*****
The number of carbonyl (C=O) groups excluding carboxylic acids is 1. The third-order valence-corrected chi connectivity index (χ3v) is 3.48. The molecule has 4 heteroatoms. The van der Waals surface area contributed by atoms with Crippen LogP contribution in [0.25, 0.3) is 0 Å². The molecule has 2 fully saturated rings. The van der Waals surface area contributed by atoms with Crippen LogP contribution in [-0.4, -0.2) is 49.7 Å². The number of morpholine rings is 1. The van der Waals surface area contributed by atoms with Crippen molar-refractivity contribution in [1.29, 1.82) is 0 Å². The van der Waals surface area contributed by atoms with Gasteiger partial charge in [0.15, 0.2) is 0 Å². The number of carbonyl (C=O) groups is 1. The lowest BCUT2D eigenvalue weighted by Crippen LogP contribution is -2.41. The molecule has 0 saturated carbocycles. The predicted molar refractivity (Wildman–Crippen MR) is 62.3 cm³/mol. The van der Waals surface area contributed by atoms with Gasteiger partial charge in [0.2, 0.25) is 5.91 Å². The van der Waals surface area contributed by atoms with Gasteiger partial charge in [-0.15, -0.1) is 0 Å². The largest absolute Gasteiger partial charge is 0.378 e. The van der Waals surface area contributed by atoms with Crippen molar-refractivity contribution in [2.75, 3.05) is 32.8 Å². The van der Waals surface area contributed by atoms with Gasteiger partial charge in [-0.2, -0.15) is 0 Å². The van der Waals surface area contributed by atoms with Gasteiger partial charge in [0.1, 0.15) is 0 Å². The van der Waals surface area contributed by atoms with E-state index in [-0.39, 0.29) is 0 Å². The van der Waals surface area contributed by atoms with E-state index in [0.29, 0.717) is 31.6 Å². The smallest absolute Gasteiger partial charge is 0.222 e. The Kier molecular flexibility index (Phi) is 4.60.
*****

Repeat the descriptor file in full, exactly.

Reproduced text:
The number of carbonyl (C=O) groups excluding carboxylic acids is 1. The third-order valence-corrected chi connectivity index (χ3v) is 3.48. The molecule has 4 heteroatoms. The van der Waals surface area contributed by atoms with Crippen LogP contribution in [0.25, 0.3) is 0 Å². The molecule has 2 fully saturated rings. The van der Waals surface area contributed by atoms with Crippen LogP contribution in [-0.4, -0.2) is 49.7 Å². The number of morpholine rings is 1. The van der Waals surface area contributed by atoms with Crippen molar-refractivity contribution in [1.29, 1.82) is 0 Å². The van der Waals surface area contributed by atoms with Gasteiger partial charge in [0.15, 0.2) is 0 Å². The number of carbonyl (C=O) groups is 1. The lowest BCUT2D eigenvalue weighted by Crippen LogP contribution is -2.41. The molecule has 0 saturated carbocycles. The predicted molar refractivity (Wildman–Crippen MR) is 62.3 cm³/mol. The van der Waals surface area contributed by atoms with Gasteiger partial charge in [0.2, 0.25) is 5.91 Å². The van der Waals surface area contributed by atoms with Gasteiger partial charge in [-0.15, -0.1) is 0 Å². The largest absolute Gasteiger partial charge is 0.378 e. The van der Waals surface area contributed by atoms with Crippen molar-refractivity contribution in [2.75, 3.05) is 32.8 Å². The van der Waals surface area contributed by atoms with Gasteiger partial charge in [-0.2, -0.15) is 0 Å². The van der Waals surface area contributed by atoms with Gasteiger partial charge in [0.1, 0.15) is 0 Å². The van der Waals surface area contributed by atoms with E-state index in [-0.39, 0.29) is 0 Å². The van der Waals surface area contributed by atoms with E-state index in [0.29, 0.717) is 31.6 Å². The smallest absolute Gasteiger partial charge is 0.222 e. The Kier molecular flexibility index (Phi) is 4.60.